Pink slime mold on a log. Credit: Courtesy of Aislinn Sarnacki

I’ve been wandering the Maine woods since I was a little girl. I’ve become familiar with its flora and fauna. Yet the wilderness keeps surprising me with things I’ve never seen before — like neon pink slime mold.

I’m not sure how it escaped my notice for so long. But now that I’ve seen it, I’m fascinated.

My first official observation of slime mold was at Tills Point Preserve in Penobscot. It was a drizzly day, and I was keeping an eye out for interesting mushrooms and wildflowers. That’s when I spotted it: a collection of small pink and purple balls covering a fallen tree.

They were a bit smaller than wild Maine blueberries, and they looked just about as tasty. In fact, they reminded me of Nerds candy, strawberry- and grape-flavored.

Assuming they were a type of mushroom or lichen that I’d never seen before, I excitedly took about a million photos, then went on my merry way. But my very broad educated guess was incorrect.

Slime molds aren’t fungi or lichens. They’re single-celled organisms that move around, similar to an amoeba. At that stage, they’re too small for people to see. But sometimes, they congregate to form threads and fruiting bodies that resemble mushrooms.

Hundreds of slime mold species have been documented throughout the world. At Mount Rainier National Park alone, 60 species have been documented, and they come in many colors.

A log with pink slime mold. Credit: Courtesy of Aislinn Sarnacki

Some of them remind me of the fictional, deadly fungi in the video game and TV show “The Last of Us.”

Slime molds play an important role in the ecosystem. Often found on decaying forest litter and rotting wood, they serve as decomposers and recycle nutrients, according to an online fact sheet published by the National Park Service. They feed on bacteria, which decomposes plant matter. They also serve as food for worms, beetles and other creepy crawlies.

But that’s not all. Join me further down the rabbit hole. You won’t be disappointed.

Slime molds don’t have brains, but they can communicate with chemical signals. In a laboratory setting, they’ve demonstrated the ability to navigate mazes to find food. Furthermore, if fed on a schedule at a specific location, they can anticipate that feeding event and spot.

Slime molds typically thrive in dark, cool and wet areas. So I suppose it’s fitting that I found some after days of rain and unseasonably cool weather.

I always hesitate to slap a species name on something that I’m not familiar with, but I think that the slime mold I found in Penobscot is Lycogala epidendrum, which is often called wolf’s-milk slime or toothpaste slime. During my research, I learned that, before this particular type of slime mold matures, you can pop it and a pink-orange substance, similar to the consistency of toothpaste, will ooze out.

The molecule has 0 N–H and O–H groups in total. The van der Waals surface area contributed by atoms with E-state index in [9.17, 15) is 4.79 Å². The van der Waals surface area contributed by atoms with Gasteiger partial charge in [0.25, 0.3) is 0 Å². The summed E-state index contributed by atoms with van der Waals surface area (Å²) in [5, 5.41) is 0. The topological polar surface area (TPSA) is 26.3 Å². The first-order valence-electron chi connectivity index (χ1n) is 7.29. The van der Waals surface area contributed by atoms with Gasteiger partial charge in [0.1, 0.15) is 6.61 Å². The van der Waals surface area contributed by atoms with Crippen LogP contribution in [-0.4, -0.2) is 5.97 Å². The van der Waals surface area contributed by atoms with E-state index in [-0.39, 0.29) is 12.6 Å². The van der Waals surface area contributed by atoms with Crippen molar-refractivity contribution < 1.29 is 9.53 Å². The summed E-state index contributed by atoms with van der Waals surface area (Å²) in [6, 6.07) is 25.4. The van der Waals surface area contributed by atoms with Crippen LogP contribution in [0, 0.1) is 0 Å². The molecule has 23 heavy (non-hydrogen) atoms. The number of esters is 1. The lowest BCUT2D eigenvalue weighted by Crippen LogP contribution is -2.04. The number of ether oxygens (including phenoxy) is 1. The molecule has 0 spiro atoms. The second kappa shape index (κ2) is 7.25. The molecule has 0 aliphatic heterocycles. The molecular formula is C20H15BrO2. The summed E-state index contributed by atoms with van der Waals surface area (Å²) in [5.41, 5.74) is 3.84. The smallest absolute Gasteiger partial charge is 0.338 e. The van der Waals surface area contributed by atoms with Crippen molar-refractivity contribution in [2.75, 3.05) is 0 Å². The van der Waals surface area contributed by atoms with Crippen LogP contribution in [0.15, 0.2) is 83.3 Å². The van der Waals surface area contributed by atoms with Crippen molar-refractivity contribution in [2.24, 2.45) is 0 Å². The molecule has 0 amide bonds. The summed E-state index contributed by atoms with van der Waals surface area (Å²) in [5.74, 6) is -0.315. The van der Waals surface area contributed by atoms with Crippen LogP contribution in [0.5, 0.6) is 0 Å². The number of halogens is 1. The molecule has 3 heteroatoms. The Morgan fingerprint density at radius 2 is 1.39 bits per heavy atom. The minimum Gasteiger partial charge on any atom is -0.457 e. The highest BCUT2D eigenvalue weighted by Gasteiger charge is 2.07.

You can imagine my disappointment that I hadn’t thought to try and pop one of the pink or purple balls on the log. But at the time, I didn’t know anything about it.

However, I lucked out a few days later when I spied a small patch of slime mold on a log near my home. It’s funny how once you take notice of something in nature, you often start seeing it everywhere.

A trail at Tills Point Preserve in Penobscot, where the writer found pink slim mold. Credit: Courtesy of Aislinn Sarnacki

I rummaged around on the forest floor for a small, sharp twig, then used it to poke a few of the pink fruiting bodies. They burst open, as expected, spilling out a bright, pasty substance. It was quite satisfying. But I didn’t want to wreck too many.

As is the case with many things in nature, people have varying perspectives on slime mold. Some gardeners view it as a problem to be eradicated, while others consider it harmless. While some slime molds are considered quite beautiful, others are labeled as unsightly. There’s even a variety with the common name of “dog vomit slime mold.”

Now that I’m aware of slime mold, I’m seeing it everywhere. Or at least I think I’m seeing it everywhere. It can be challenging to distinguish it from mushrooms and lichens. But I’m fairly certain I have a yellow, stringy variety and an off-white, frothy variety living on the fallen trees near my home.

Each time I learn something new about the wilderness, it changes the way I experience it. I’ll never look at fallen trees the same way. I’ll forever be looking for patches of neon pink, yellow and orange sprawling over rotting wood, especially after plenty of rain.

Family and friends lovingly tease me about my excitement for finding and photographing colorful mushrooms, and now they can add slime molds to the equation. As a self-proclaimed nature nerd, I seem to just keep getting nerdier. And I’m OK with that.

It still amazes me that something that’s bright pink could escape my notice in the Maine woods for all of these years. It makes me wonder what else is out there that I’ve yet to see.

Aislinn Sarnacki is a Maine outdoors writer and the author of three Maine hiking guidebooks including “Family Friendly Hikes in Maine.” Find her on Twitter and Facebook @1minhikegirl. You can also...